4. Encourage businesses and facilities that promote New Orleans culture through music, entertainment, dance, art, and oral traditions.

    This amendment lays the groundwork for the comprehensive protection of cultural spaces in New Orleans, and will help places like Donna’s on Rampart St. or the Dew Drop Inn once again host live music. It would also provide some assistance for existing neighborhood music venues.

    We need your help to make sure it passes! We can’t wait another 5 years!

  • frederick

    Cover charges are scarce? Let’s see…Tips, Blue Nile, Siberia, Maple Leaf, Dba, Gasa, One Eyed Jacks, Saturn Bar, Republic, House of Blues, Hiho to name a few…all have regular cover charges. Not to mention the theaters on Canal etc. People will pay for the music they want to hear and they do. Sure there are a few venues on Frenchmen that are free. To classify all of New Orleans as cover free is really misinformed. Frenchmen is what it is. Bourbon is what it is. Both are frequented by many locals and tourists alike. Regardless of where they are from they are both packed always so someone is digging it. Are those people complaining they dont go there anymore going to those other venues instead? I’ll bet they dont. Maybe you should start thinking of some new suggestions. These antiquated musings about winding back the clock only show how badly out of touch you are.

    • CJK5H

      And exactly how many of the places you cited are on Frenchman, which was the subject of the story? You are mostly right, but your argument would look a lot better if you actually cited bars on Frenchman St.

  • CJK5H

    This piece is wrong about covers but right about Frenchman St not being “cool” anymore. St Claude seems to be the new street for local musicians and music fans to hang out now, crime and all.

    • kmsoap

      Obviously, you did not send much time on Frenchmen before Katrina. It was awesome in every way, but there was certainly a criminal element. Of course, it is still there. It just looks different and lurks just off the street waiting for unaware tourists.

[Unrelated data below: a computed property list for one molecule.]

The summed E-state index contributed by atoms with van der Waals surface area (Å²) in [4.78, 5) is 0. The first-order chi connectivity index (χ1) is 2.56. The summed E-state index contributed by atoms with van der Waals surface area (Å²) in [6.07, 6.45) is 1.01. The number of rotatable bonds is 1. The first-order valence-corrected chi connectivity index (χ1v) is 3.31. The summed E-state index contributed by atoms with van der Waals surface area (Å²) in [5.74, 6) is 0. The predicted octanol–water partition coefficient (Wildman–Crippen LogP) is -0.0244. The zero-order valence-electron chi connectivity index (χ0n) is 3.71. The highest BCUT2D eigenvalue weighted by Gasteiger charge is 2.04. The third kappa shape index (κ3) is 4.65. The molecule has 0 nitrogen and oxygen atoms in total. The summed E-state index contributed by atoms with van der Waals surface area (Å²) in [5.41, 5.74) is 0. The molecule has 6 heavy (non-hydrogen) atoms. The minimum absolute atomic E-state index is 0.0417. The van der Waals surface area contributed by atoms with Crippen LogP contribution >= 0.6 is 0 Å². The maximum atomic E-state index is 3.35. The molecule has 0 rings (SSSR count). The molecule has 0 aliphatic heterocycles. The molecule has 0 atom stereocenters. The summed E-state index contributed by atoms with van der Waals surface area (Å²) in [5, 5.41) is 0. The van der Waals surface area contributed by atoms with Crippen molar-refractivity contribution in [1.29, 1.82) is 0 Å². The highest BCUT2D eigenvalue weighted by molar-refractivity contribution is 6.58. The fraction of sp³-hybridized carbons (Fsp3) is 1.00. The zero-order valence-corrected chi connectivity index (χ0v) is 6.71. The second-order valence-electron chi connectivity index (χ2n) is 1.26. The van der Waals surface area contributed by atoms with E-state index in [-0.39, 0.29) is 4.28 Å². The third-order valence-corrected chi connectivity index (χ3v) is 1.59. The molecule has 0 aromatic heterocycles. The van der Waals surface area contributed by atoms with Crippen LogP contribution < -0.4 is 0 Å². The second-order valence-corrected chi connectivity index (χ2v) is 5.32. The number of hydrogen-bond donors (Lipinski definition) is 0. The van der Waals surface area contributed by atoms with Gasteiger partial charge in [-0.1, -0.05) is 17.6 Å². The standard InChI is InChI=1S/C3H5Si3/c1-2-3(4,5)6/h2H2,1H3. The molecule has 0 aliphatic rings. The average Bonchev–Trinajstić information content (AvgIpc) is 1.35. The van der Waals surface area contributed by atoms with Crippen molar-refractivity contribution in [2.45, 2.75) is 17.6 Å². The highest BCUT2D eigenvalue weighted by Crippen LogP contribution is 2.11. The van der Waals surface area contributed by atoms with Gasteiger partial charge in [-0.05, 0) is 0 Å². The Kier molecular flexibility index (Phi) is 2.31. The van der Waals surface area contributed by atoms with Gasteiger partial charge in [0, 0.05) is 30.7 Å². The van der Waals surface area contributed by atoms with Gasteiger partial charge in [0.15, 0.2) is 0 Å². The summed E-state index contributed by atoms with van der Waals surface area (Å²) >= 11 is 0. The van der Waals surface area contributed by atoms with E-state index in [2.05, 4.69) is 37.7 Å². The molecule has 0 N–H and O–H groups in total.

• Jill McGaughey

    Frenchmen Street is siphoning off a lot of dollars from Bourbon Street. The migration pattern is observable almost every night: get one drink “to go” on Bourbon, walk down the middle of the street (don’t go in anywhere because A) it smells disgusting, B) cover bands suck, and C) you have some vague notion that the ‘authentic’ music isn’t there anymore) and then drift over to Frenchmen because you’ve heard that’s where the locals go. So we may see some unintended consequences that the Bourbon street clubs have to start hiring real bands again to compete with Frenchmen. Wouldn’t that be nice.

    But the sad truth is, most tourists value the novelty of being able to carry a drink down the sidewalk, a pack mentality and the illicit thrill of peeing in public on our streets more than they value an actual quality immersive music experience.

    We messed up by not enforcing the rules on Frenchmen Street, and now the genie can’t be put back in the bottle. Which is a damn shame.

    • Jeremy Habegger

      I’d love to see the musical trend reverse and have more quality venues on Bourbon Street. Frenchmen is cool but to play 4 hours you certainly have to incorporate some covers. “Better” covers hopefully.

  • Jeremy Habegger

    I’ve been playing Café Negril, the dive bar of Frenchmen Street for the past 7 years with Soul Project. Having a restaurant license is the main reason most venues can’t charge a cover charge. Making 20% of the bar plus 100% of tips and CD sales we usually do ok pay wise. We have played other venues that charge a cover and not even made our standard minimum of $100 (since the days of Jelly Roll Morton). Percentage of the bar works if you have a good time slot otherwise it ain’t right. With all the competition on the street having a cover charge may turn away some folks but can act as a good crowd filter. DBA for example doesn’t charge much at the door.